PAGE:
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all patience, were I to detail the whole only engaged the attention, but awakof our adventures in Uist, which are ened the free, unqualified criticisms of nevertheless well worthy of a place; almost all descriptions of people, trom and if you had not found fault with the most frigid and dull plodder, up me in this respect, you should have to the man of the most refined feelheard such a story! What should I ings, and brilliant imagination. Muhave heard, James? You should have sic, painting, sculpture, and many of heard what a curious waiter we had; the mechanical arts, which depend, in

- how he clasped his hands above his a great measure, on the execution of head whenever he could not compre- the artist, keep the general, superficial hend our meaning;-how much we were observer, a little at bay, conscious, no at a loss for want of Gaelic ;-how we doubt, of his inexperience in the mihunted the rabbits ;--tired of waiting nutiæ, and leading principles of the at Kersaig, and set out to traverse the art : but poetry, from its being comcountry on foot to its northern extre- municated in terms intelligible to all, inity, and there procure a passage for and descriptive of scenes, sentiments, Harries. You should have heard of and passions, familiar to all, seems to our unparalleled embarrassments and have become a general property, and difficulties, and how we fell out with to authorize every pretender to taste, the natives and were obliged to return; to give a decided opinion on what ap-how we arrived again at the place pertains only to a very limited numwhere we set out in the morning, both ber. As it is of some consequence to completely drenched and fatigued ;- define the nature or quality of an art, how the house, and every part about previously to a consideration of its efit, was crowded with some hundreds fects, it may not be improper to enof Lord Macdonald's people, who were quire, 1st, what poetry really is, and, assembled to pay their rents; --what an 2dly, what the requisites, or natural interesting group they were, and how qualities are, which enable us to judge surprised my two friends were at see- accurately, and to enter particularly ·ing such numbers in a place which into its peculiar excellence and beauthey had judged a savage desert, and ties. unfit for the nourishment of intellec The efficient cause, or exciting printual life. You should likewise have ciple of all genuine poetry, consists of heard how our crew fell asleep on certain qualities, powers, and passions, board, and could not be a:vaked ;-of in the human mind, which may be Donald's despair: and many other in- comprehended under the following teresting particulars, of which you heads : namely, sensibility ;-fancy or must now live and die in ignorance.-- imagination ; - benevolence ;--love ;-a I continue, Sir, as usual,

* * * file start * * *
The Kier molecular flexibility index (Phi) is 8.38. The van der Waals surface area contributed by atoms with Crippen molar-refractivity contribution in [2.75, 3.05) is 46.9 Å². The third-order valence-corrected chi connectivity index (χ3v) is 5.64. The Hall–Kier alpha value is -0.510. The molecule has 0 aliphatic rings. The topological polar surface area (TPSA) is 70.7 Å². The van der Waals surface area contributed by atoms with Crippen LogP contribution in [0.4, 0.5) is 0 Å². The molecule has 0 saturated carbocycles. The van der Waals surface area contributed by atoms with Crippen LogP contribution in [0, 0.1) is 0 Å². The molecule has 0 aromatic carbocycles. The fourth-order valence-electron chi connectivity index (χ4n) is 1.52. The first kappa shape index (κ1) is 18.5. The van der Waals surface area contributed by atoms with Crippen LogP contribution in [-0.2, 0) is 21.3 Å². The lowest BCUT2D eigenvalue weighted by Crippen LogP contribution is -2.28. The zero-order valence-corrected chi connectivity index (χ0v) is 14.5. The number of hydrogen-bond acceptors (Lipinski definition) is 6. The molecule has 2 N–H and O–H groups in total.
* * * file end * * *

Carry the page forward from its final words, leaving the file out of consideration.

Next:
friendship; and a moral detestation of Your affectionate, what is mean, selfish, sordid, and un

J. H. generous. Without these, or at least

a large proportion of them, it is next to impossible, that any person can be the true poet of nature, and in propor

tion to the strength or influence of On POETICAL TASTE and CRITICISM. these exciters of the human mind,

will, a all likelihood, be the excel ONSIDERING the unfrequent lence of his productions. Guided and

appearance of true poetic genius, governed by these, the poet, withand the difficulties annexed to the art, drawn, as it were, from the general it is not a little remarkable, that, from pursuits and predilections of mankind, tiine immemorial, it should have not perceives, feels, and reasons very difJan. 1809.